New Report Offers First Guidelines for Companies on How to Communicate about Climate Policy Engagement

Source: BSR, 18 March 2010

On the heels of last year’s failed climate negotiations in Copenhagen, more companies worldwide are attempting to advance national and international policies around climate change. Now, a new report from BSR offers the first concrete guidelines on how business can communicate to customers, investors, and the public on these climate policy engagement efforts.
“As we enter the season for financial and sustainability reporting, one of the most important topics on the agenda for companies to cover is climate change,” said Ryan Schuchard, BSR’s Manager, Research & Innovation. “To date, however, companies have lacked direction on how to report on their important work pushing for government policies that will curb climate change.”
BSR’s new report, “Communicating on Climate Policy Engagement: A Guide to Sustainability Reporting,” covers:

Why companies should report on their climate policy approach

Results from an assessment of how 150 leading companies currently report on climate policy engagement—including best practices from firms such as Hewlett-Packard, Johnson & Johnson, and Unilever

A guide to existing recommendations on how companies should report on climate policy engagement

BSR’s recommended approach for companies to report on climate policy engagement

“Leading companies recognize that climate change is one of the single greatest issues of our generation, and public policy is a main piece of their climate approach,” said Schuchard. “Without policy change, we may not be able to solve climate change.”
Today, stakeholders are demanding that companies communicate transparently on their climate efforts: Investors want to see that companies are creating value, customers want to judge which companies are leaders versus laggards, and watchdogs are looking for inconsistencies between companies’ stated climate goals and the policies they support.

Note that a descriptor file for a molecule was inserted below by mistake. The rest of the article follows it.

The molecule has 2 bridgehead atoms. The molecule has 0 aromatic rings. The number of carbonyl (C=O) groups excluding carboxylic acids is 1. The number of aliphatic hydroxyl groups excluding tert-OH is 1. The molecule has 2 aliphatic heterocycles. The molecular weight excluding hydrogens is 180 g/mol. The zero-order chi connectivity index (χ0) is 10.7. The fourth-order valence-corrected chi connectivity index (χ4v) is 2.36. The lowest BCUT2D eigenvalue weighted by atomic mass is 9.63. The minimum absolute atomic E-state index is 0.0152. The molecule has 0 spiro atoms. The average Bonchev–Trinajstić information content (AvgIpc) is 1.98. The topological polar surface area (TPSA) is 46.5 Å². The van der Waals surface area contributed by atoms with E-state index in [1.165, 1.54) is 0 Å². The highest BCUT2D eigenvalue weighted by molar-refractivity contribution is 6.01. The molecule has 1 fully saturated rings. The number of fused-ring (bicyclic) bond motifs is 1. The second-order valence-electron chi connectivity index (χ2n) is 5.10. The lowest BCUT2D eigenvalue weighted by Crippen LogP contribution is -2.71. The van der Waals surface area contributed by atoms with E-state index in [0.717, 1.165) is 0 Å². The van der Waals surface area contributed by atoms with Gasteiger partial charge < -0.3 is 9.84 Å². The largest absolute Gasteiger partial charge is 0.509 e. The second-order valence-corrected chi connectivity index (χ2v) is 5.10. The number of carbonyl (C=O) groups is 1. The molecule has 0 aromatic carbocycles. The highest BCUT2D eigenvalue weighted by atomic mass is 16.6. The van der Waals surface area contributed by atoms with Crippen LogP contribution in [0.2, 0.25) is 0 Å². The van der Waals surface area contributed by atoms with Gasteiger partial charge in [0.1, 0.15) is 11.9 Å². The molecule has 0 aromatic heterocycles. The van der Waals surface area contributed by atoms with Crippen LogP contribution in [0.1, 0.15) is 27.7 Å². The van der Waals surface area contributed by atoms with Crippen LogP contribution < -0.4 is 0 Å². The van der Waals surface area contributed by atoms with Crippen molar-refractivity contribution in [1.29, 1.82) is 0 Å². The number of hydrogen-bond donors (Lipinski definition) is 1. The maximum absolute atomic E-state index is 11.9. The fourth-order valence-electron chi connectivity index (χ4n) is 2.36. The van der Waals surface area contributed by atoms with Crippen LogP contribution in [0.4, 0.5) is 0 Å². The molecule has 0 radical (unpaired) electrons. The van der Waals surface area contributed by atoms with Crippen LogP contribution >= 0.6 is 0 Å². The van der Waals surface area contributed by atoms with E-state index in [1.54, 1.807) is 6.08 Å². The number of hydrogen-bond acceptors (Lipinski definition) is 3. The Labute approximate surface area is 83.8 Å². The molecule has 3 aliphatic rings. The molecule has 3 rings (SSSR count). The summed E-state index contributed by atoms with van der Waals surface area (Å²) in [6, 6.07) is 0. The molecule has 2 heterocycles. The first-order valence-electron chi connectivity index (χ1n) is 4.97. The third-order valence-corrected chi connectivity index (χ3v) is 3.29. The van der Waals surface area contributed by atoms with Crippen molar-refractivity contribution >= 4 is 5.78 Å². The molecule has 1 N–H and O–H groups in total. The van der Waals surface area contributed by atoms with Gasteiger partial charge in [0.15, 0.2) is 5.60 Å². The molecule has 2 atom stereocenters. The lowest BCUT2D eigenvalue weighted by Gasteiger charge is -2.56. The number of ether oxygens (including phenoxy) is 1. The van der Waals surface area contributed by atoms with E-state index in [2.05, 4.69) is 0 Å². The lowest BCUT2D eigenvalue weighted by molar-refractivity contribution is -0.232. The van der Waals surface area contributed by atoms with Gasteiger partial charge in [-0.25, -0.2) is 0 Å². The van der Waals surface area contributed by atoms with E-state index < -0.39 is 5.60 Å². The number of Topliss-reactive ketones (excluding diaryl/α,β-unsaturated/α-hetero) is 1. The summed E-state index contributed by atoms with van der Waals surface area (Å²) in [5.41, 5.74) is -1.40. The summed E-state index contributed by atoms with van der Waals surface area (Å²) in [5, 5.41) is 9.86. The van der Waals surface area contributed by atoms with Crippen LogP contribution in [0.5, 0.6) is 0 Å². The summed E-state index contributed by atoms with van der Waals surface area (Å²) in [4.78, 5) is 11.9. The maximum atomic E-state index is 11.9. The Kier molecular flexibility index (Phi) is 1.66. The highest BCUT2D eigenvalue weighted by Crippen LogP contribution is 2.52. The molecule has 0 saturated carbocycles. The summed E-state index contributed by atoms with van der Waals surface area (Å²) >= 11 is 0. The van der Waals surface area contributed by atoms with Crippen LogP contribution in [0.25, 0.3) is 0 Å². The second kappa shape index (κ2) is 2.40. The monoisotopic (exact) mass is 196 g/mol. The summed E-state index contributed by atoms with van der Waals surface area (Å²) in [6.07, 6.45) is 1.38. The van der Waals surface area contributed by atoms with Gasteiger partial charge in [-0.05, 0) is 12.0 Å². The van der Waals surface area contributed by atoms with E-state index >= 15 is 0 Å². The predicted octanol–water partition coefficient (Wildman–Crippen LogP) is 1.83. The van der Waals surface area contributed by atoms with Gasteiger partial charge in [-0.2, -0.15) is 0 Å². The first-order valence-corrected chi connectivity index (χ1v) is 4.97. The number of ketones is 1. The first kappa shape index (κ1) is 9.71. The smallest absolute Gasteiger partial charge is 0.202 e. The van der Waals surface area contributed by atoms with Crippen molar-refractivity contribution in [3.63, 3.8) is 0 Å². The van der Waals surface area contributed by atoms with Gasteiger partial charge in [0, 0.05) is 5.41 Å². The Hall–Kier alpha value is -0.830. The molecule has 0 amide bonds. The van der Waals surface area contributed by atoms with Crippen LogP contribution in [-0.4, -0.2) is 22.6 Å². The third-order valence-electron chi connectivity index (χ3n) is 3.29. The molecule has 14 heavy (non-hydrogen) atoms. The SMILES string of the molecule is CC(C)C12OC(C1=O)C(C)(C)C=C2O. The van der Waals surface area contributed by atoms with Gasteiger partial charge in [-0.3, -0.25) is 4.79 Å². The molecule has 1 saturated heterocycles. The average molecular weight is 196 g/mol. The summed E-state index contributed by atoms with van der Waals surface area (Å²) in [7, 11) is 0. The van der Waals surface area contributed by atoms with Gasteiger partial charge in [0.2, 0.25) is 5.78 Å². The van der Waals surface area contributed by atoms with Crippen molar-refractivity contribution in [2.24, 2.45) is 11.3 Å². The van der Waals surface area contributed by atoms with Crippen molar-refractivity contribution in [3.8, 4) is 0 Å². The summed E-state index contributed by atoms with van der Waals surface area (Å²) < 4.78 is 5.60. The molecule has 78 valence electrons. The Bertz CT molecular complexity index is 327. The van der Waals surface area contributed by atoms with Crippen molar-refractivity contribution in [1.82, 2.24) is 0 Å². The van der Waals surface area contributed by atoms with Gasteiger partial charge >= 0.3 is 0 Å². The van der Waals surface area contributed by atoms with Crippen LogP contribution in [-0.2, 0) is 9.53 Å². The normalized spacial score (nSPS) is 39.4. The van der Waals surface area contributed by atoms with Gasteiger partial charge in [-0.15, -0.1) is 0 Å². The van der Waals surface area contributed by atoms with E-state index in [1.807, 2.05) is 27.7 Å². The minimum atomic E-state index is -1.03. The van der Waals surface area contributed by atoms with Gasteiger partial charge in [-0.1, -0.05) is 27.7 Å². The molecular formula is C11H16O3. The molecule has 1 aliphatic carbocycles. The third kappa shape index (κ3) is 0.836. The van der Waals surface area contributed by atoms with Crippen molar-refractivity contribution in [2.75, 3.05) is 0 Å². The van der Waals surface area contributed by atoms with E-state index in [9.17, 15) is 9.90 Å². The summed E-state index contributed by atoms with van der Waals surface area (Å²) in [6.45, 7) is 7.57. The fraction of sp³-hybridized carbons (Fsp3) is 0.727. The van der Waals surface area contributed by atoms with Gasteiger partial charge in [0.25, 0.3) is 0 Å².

Regulatory agencies and reporting initiatives are also asking for more transparency. Earlier this year, the U.S. Securities and Exchange Commission issued guidance requiring companies to report on climate-related risks and opportunities, and the Carbon Disclosure Project’s (CDP) 2010 Investor Questionnaire has an increased emphasis on how companies report on climate policy efforts.

BSR believes that effective climate policy is an important instrument for creating business value, and that companies can build trust with stakeholders by leading more meaningful discourse,” said Schuchard.
BSR recommends that companies communicate about all policy efforts, including those that go beyond traditional lobbying. To ensure the effectiveness of these communications, BSR recommends that those who want to lead in reporting take the following approaches:
Be explicit. Make solving climate change a stated goal, and use clear statements of position and objectives to focus the message.

Be the first to the punch. Aim to be straightforward about the company’s climate policy involvement and head off potentially difficult questions by answering them in advance.

Use diverse reporting channels. At the very least, companies should communicate a comprehensive and consistent message through their own websites and sustainability reports, and through the CDP’s questionnaire. They should also consider reaching key audiences through customized channels as needed.

“Companies have the opportunity to lead on climate change through many efforts, and influencing policy is a strong mechanism for change,” said Schuchard. “By communicating transparently about their efforts using BSR’s recommendations, companies can fulfill commitments to stakeholders and position themselves for leadership in climate progress.”

Download the report (pdf)